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K4Health Newsletter | February 2016
Volume 7 | Issue 2

In This Issue:

K4Health at the International Conference on Family Planning  

Members of the K4Health team at ICFP. Photo by David Alexander 2016. We were pleased to participate in the 2016 International Conference on Family Planning (ICFP) last month in Nusa Dua, Indonesia. Through a number of activities and scientific sessions, we worked to foster knowledge exchange before, during, and after the conference. We hosted two pre-conference events, held two auxiliary events during the conference, gave two IBP workshops, presented on four scientific panels, and welcomed hundreds of conference participants at our booth! Our video Family Planning: A Key to Unlocking the Sustainable Development Goals was shown during the first day’s plenary and was mentioned in a number of sessions.

We also conducted many interviews and shot portraits for our Family Planning Voices (#FPVoices) initiative, which was featured at both the opening and closing ceremonies. To see compelling stories from our family planning colleagues around the world (and submit your own), visit www.fpvoices.org, or follow K4Health and FP2020 on Facebook and Twitter. 
 

Understanding FP2020 Core Indicators 

Have you ever felt lost in a sea of numbers? So have we! That’s why we’re excited to add data visualizations—including simple charts, graphs, interactive visualizations, and infographics—to the K4Health project’s multimedia collection. Our first data visualization compares two core family planning indicators—number of additional users and modern contraceptive prevalence rate (mCPR)—and their effectiveness as measures of progress toward reaching the ambitious FP2020 goal of enabling 120 additional women and girls around the world to access modern contraception. Access and interact with this new data visualization, created using the free Tableau Public software, to better understand the story of family planning access that each indicator can paint for us. You can also download and share the visualization with your own network. 

Global Health eLearning Center Launches 2 New Courses 

PSI. Pharmacy workers discussing the various commodities available. Social marketing is a widely used and effective approach to changing behavior by promoting the use of healthy products and services. A new eLearning course, Social Marketing for Health, dives into the key principles of social marketing, misunderstandings, the circumstances under which it is best used, and how social marketing—when employed effectively —can improve health outcomes.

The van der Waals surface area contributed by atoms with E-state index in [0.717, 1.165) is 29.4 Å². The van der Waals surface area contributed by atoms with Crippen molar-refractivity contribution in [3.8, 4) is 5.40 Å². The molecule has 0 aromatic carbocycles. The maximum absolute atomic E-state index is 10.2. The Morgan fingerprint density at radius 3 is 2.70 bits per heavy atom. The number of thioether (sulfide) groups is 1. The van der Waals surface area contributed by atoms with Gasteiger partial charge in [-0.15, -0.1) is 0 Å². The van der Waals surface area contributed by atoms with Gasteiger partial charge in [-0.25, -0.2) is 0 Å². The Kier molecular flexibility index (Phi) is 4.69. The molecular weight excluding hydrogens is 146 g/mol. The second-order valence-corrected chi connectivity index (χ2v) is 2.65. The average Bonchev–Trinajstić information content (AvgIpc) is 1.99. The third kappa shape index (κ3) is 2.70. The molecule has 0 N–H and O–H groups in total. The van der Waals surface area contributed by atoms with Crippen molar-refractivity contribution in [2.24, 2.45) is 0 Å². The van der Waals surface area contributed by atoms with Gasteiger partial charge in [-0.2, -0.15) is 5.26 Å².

© 2014 SHOPS project. Description - A private provider counsels a client on family planning options.
The new Total Market Approach for Family Planning Services course complements the Total Market Approach eLearning course by applying the basic total market concept to family planning services. This course guides learners to identify how a total market approach can lead to a healthy market for family planning services and understand the roles of different sectors within that healthy market.
 

Experiences Evaluating and Implementing a Manuscript Management System 

Learned Publishing journal The K4Health Project, with support from USAID, launched the Global Health: Science and Practice journal (GHSP) in March 2013 with the goal of improving health practice in low- and middle-income countries by sharing research and practical program experiences, with an emphasis on how programs are implemented. GHSP managing editors recently published a case study in a special issue on peer review in the Learned Publishing journal to share their experiences with evaluating and implementing a manuscript management system for the journal. Our experiences can hopefully help inform other journals—particularly new journals—as they embark on the process themselves.  

           

The Knowledge for Health (K4Heath) Project is supported by USAID's Office of Population and Reproductive Health, Bureau for Global Health, under Cooperative Agreement #AID-OAA-A-13-00068 with the Johns Hopkins Center for Communication Programs (CCP) in collaboration with FHI 360, Management Sciences for Health, and IntraHealth International. The contents of this newsletter are the sole responsibility of CCP. The information provided in this newsletter is not official U.S. Government information and does not necessarily represent the views or positions of USAID, the United States Government, or the Johns Hopkins University.

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